“When there is no internal conflict there is no external competition.” – Roger Anthony
Those words helped me change my approach and my results.
It has allowed me to embrace the learning when I see someone performing better than I am: 𝒘𝒉𝒂𝒕 𝒂𝒓𝒆 𝒕𝒉𝒆𝒚 𝒅𝒐𝒊𝒏𝒈 𝒕𝒉𝒂𝒕 𝑰 𝒄𝒐𝒖𝒍𝒅 𝒃𝒆 𝒅𝒐𝒊𝒏𝒈?
Last year, I was out cross-country skiing on one of my favorite runs called Heckman. It’s an expert run, and it has a very long, grinding climb.
On that day, I was heading up Heckman and way in the distance behind me I saw a couple of skiers. As I continued to ski, I noticed that they were rapidly gaining on me – even though I was skiing as hard as I knew how to ski.
I was drenched in sweat, and I knew that it was only a matter of minutes before they passed me, so I thought:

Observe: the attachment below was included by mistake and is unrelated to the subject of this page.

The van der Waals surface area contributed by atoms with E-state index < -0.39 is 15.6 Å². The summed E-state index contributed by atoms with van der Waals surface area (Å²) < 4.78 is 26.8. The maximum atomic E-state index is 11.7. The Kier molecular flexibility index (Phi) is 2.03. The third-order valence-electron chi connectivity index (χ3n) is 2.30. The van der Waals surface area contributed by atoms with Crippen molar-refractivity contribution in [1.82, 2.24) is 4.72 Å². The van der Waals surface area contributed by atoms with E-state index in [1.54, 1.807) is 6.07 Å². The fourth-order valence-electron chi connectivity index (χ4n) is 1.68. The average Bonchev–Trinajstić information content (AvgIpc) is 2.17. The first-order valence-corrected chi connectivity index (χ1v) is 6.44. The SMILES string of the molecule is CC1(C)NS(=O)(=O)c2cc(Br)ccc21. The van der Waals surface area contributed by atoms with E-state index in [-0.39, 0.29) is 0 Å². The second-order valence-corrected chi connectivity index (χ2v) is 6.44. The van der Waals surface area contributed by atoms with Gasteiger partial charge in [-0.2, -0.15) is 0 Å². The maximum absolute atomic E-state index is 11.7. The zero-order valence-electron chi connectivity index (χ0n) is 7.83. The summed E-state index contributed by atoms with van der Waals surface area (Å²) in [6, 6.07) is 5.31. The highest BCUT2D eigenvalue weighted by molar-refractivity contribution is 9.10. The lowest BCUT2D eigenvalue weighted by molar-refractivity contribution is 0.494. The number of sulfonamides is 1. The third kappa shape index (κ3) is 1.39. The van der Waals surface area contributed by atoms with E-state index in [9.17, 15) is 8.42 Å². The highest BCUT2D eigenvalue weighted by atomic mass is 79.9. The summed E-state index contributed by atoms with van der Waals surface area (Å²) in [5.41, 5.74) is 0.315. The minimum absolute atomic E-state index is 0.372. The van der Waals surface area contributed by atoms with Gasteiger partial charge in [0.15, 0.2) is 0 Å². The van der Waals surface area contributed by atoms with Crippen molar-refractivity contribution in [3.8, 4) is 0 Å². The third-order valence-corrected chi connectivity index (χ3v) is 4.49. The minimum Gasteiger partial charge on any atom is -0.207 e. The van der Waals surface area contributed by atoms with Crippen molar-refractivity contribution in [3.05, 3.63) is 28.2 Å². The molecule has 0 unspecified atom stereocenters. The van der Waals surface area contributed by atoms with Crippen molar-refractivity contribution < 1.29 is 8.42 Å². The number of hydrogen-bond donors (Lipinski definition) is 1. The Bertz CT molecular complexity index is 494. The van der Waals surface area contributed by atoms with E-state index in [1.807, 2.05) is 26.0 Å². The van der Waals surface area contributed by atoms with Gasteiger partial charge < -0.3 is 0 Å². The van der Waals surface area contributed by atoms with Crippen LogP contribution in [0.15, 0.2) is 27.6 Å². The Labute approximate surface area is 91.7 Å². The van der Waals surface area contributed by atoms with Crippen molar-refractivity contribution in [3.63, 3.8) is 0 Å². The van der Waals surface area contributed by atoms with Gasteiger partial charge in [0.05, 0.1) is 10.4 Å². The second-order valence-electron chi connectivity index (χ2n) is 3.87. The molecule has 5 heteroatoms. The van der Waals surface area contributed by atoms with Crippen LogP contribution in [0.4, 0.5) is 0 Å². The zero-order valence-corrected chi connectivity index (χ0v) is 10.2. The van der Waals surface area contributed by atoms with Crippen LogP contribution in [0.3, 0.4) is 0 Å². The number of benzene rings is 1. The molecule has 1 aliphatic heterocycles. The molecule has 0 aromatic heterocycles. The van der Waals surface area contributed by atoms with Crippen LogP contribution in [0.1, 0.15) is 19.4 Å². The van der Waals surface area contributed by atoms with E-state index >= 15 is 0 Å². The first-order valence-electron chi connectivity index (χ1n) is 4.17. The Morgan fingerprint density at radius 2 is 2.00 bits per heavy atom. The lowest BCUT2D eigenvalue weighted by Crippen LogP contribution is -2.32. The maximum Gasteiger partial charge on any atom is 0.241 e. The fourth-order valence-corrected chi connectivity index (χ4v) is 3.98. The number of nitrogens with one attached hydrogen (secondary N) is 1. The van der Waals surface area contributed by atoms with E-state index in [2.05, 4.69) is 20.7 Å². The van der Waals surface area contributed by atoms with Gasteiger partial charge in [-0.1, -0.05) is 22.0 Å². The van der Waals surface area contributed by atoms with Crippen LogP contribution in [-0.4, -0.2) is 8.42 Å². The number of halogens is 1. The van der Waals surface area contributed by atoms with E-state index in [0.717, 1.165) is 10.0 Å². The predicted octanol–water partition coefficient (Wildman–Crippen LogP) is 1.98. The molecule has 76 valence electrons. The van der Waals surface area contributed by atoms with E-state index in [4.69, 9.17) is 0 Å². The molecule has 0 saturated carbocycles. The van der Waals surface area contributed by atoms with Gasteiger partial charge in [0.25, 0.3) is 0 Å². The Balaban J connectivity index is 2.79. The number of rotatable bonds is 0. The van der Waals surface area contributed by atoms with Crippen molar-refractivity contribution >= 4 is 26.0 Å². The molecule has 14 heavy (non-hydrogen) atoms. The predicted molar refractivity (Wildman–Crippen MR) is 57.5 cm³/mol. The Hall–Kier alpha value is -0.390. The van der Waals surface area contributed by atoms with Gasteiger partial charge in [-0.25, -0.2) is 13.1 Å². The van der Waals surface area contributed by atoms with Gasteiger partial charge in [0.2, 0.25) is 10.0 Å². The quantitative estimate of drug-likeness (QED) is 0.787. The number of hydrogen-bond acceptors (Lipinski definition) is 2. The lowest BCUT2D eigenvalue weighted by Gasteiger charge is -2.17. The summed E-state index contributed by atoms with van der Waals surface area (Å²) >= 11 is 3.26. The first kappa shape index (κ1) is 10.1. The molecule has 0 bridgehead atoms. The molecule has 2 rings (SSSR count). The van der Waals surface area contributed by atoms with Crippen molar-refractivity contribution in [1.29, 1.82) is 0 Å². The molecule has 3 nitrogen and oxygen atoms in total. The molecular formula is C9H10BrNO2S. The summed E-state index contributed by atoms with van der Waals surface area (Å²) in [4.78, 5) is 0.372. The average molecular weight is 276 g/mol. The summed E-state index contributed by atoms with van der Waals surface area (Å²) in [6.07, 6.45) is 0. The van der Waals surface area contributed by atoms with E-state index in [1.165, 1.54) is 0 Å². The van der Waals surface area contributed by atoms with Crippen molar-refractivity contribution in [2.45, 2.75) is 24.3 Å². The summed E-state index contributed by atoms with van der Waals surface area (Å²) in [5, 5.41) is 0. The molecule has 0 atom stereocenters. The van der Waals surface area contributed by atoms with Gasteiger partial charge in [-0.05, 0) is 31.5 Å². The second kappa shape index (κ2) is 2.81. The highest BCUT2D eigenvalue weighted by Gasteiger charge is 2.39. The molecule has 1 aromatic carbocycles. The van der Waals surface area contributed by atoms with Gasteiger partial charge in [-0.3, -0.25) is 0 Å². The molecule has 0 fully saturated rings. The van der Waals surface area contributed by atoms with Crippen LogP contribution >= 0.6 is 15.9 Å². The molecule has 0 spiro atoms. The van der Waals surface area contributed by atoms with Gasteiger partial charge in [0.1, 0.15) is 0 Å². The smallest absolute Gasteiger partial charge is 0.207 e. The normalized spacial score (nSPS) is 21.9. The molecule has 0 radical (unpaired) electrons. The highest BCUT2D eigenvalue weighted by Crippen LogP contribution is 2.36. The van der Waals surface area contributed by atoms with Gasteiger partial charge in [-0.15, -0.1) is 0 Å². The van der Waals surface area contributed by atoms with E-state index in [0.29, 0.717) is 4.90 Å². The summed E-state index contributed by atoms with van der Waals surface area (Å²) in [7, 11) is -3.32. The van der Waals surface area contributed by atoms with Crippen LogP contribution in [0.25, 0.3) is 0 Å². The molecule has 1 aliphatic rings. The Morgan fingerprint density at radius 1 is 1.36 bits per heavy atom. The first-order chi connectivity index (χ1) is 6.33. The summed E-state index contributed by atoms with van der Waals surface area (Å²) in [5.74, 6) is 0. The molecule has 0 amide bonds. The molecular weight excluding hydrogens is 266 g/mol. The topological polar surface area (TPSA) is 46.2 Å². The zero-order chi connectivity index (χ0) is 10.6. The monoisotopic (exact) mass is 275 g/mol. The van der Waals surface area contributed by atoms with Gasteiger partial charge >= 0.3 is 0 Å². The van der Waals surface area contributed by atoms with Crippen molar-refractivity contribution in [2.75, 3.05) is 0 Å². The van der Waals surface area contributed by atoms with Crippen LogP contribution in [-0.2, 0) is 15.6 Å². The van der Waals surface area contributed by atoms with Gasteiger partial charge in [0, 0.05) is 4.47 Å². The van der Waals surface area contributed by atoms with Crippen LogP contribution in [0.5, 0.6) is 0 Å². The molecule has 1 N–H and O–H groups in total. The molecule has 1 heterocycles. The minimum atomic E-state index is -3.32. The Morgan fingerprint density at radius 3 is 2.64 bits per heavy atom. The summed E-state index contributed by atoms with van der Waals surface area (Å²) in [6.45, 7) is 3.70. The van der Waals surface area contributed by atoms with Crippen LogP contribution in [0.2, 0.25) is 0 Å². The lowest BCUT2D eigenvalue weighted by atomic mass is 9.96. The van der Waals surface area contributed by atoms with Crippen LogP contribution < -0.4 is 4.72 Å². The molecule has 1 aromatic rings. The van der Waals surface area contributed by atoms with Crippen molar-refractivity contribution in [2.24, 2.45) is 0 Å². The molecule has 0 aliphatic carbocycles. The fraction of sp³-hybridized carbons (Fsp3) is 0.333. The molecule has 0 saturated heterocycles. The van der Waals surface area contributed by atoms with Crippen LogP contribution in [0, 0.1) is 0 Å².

“Well, I can’t out ski them so I might as well learn from them!”
I stopped and stood to the side, and I studied their technique, which was far more advanced than mine.
They were exerting FAR less energy than I was AND they were WAY faster!
That moment forever changed the way that I skied, and I have been working on that technique ever since. It has transformed me as a skier.
I hate to admit this, but I know in my younger days (when I was ultra-competitive about everything!), I would have found a way to dismiss why they were faster.
But I would have missed the learning.
Now, I just want to continue to get better.
It’s like Nelson Mandela said: “I never lose. I either win or learn.” If you want to hear more on this, check out this short episode.